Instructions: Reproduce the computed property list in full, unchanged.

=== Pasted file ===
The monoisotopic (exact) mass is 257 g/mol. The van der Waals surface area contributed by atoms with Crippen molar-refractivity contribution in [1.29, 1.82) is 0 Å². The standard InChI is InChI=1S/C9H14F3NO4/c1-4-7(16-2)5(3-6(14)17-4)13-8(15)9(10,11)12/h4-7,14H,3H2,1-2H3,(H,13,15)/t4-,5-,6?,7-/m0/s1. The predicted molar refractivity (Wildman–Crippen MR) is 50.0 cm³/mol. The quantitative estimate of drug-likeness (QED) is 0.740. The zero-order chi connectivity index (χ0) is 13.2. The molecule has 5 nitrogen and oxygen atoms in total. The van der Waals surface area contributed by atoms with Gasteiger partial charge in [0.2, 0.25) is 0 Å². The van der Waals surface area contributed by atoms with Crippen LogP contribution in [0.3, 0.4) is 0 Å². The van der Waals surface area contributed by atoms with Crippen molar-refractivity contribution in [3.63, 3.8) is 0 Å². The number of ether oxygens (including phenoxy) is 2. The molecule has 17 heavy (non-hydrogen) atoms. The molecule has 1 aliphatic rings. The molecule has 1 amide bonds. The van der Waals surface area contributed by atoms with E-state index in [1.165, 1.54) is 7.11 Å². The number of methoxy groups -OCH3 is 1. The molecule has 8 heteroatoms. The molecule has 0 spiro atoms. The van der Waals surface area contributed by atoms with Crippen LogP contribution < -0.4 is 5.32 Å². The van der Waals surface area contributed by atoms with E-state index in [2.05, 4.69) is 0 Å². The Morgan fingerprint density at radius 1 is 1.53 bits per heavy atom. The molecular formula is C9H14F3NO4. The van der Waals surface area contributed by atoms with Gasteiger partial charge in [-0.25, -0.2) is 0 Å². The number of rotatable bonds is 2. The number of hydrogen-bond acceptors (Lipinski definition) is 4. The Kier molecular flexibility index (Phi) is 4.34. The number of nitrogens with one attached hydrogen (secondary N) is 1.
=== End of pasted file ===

The monoisotopic (exact) mass is 257 g/mol. The van der Waals surface area contributed by atoms with Crippen molar-refractivity contribution in [1.29, 1.82) is 0 Å². The standard InChI is InChI=1S/C9H14F3NO4/c1-4-7(16-2)5(3-6(14)17-4)13-8(15)9(10,11)12/h4-7,14H,3H2,1-2H3,(H,13,15)/t4-,5-,6?,7-/m0/s1. The predicted molar refractivity (Wildman–Crippen MR) is 50.0 cm³/mol. The quantitative estimate of drug-likeness (QED) is 0.740. The zero-order chi connectivity index (χ0) is 13.2. The molecule has 5 nitrogen and oxygen atoms in total. The van der Waals surface area contributed by atoms with Gasteiger partial charge in [0.2, 0.25) is 0 Å². The van der Waals surface area contributed by atoms with Crippen LogP contribution in [0.3, 0.4) is 0 Å². The van der Waals surface area contributed by atoms with Crippen molar-refractivity contribution in [3.63, 3.8) is 0 Å². The number of ether oxygens (including phenoxy) is 2. The molecule has 17 heavy (non-hydrogen) atoms. The molecule has 1 aliphatic rings. The molecule has 1 amide bonds. The van der Waals surface area contributed by atoms with E-state index in [1.165, 1.54) is 7.11 Å². The number of methoxy groups -OCH3 is 1. The molecule has 8 heteroatoms. The molecule has 0 spiro atoms. The van der Waals surface area contributed by atoms with Crippen LogP contribution < -0.4 is 5.32 Å². The van der Waals surface area contributed by atoms with E-state index in [2.05, 4.69) is 0 Å². The Morgan fingerprint density at radius 1 is 1.53 bits per heavy atom. The molecular formula is C9H14F3NO4. The van der Waals surface area contributed by atoms with Gasteiger partial charge in [-0.25, -0.2) is 0 Å². The number of rotatable bonds is 2. The number of hydrogen-bond acceptors (Lipinski definition) is 4. The Kier molecular flexibility index (Phi) is 4.34. The number of nitrogens with one attached hydrogen (secondary N) is 1.